Changes to “Emanuel African Methodist Episcopal Church” Wikipedia Page, Visualized

Edited after initial publication to add: My thoughts are with the people in and around Charleston, South Carolina, this evening. What is making it out of the media fog to me tonight is your compassion for each other. Please be well as you absorb, internalize, and recover from this shocking display of inhumanity. 

This afternoon, Ed Summers tweeted:

From NISO: Invitation to NISO Patron Privacy Virtual Meetings

Over the next couple months, NISO is managing a project to “develop a Consensus Framework to Support Patron Privacy in Digital Library and Information Systems.”1 I’m honored and excited to be on the panel exploring this topic and creating the recommendations as this is a topic I’ve written about extensively on this blog. In May and June, NISO is conducting virtual meetings on four topics that will lead up to a day and a half in-person discussion at the ALA annual meeting at the end of June in San Francisco. Reproduced below is the invitation for people to listen in on the virtual meeting discussions. I hope (and expect) that there will be a twitter hashtag for those participating in the call (whether on the panel or in the audience) to add their thoughts. The #nisoprivacy hashtag will be used to gather the discussion online.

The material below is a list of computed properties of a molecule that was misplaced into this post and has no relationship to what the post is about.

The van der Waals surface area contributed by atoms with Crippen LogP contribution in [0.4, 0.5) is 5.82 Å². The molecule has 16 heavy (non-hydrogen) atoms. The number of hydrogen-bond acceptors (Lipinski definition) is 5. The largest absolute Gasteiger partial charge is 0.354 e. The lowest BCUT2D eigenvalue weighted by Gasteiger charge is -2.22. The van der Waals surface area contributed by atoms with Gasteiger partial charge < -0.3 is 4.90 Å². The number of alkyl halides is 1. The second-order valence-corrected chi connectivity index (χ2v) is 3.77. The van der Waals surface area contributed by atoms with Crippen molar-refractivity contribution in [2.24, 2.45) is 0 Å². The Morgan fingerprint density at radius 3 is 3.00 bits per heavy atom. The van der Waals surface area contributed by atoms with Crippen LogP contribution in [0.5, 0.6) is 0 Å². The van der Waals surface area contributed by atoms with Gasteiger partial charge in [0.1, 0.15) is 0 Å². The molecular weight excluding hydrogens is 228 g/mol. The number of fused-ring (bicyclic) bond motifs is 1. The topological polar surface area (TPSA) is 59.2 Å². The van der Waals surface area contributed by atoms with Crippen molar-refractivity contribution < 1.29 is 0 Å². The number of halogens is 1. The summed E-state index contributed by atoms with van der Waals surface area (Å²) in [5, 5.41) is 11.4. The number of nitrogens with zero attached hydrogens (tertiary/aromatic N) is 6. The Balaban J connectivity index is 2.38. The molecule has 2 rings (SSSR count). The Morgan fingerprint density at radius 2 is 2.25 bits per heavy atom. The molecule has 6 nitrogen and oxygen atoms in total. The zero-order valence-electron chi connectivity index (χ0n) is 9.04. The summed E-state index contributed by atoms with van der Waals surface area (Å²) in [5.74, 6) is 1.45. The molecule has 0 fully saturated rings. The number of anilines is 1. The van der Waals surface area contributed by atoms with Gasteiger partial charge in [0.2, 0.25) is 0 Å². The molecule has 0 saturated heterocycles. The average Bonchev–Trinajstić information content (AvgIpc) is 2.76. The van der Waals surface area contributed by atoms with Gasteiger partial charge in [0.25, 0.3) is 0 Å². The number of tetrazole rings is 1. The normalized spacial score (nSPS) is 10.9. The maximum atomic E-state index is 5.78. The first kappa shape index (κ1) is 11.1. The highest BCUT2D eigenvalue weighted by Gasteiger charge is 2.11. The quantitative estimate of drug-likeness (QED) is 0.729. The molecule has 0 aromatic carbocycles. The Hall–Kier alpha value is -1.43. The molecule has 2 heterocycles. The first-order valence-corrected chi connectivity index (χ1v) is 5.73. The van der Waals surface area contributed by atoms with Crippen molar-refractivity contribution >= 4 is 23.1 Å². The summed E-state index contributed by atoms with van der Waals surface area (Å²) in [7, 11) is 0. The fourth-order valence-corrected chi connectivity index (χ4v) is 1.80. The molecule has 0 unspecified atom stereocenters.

In Memory of Miss Rebecca Alison Meyer #663399Becca

On Saturday, at six years, eleven and a half hours old, Rebecca Meyer — a spark of joy to her parents, siblings, friends, and people she never met — died as a tumor in her brain snuffed out her spark. I learned from Jeffrey Zeldman of Matt Robin’s idea to honor her memory:

Rebecca’s favorite color was purple, and in the language of the web “#663399″ is the color code for a particularly lovely shade of purple.

Code4Lib Journal Issue #20 Published; My Editorial: “It is Volunteers All the Way Down…”

Issue #20 of the Code4Lib Journal was just published, and I had the honor of being the coordinating editor for the issue. Being on the editorial committee of the Journal has been a heck of an experience, and I think I’ve had just a taste of what journal editors and publishers must go through to produce quality content.

My editorial focused on an issue that has banged around in my head for a while and has come up in multiple venues in recent years — how do we grow as a community while remaining responsive to the community and true to its roots. I suggest that there is a merit-based way to approach this, and I lay out my thoughts in that article.

What You’ll Find in My Twitter Stream

Earlier this month I found myself apologizing for some errant tweets that ended up in my Twitter stream1, and realizing that I had fallen into a pattern of sorts thought it would be useful to document. (This post, too, will be a good one to use as the ‘website’ link on my Twitter profile.) So here it goes. If you are following me on Twitter, these are the things you’ll see, in order of probability — from most likely to least likely.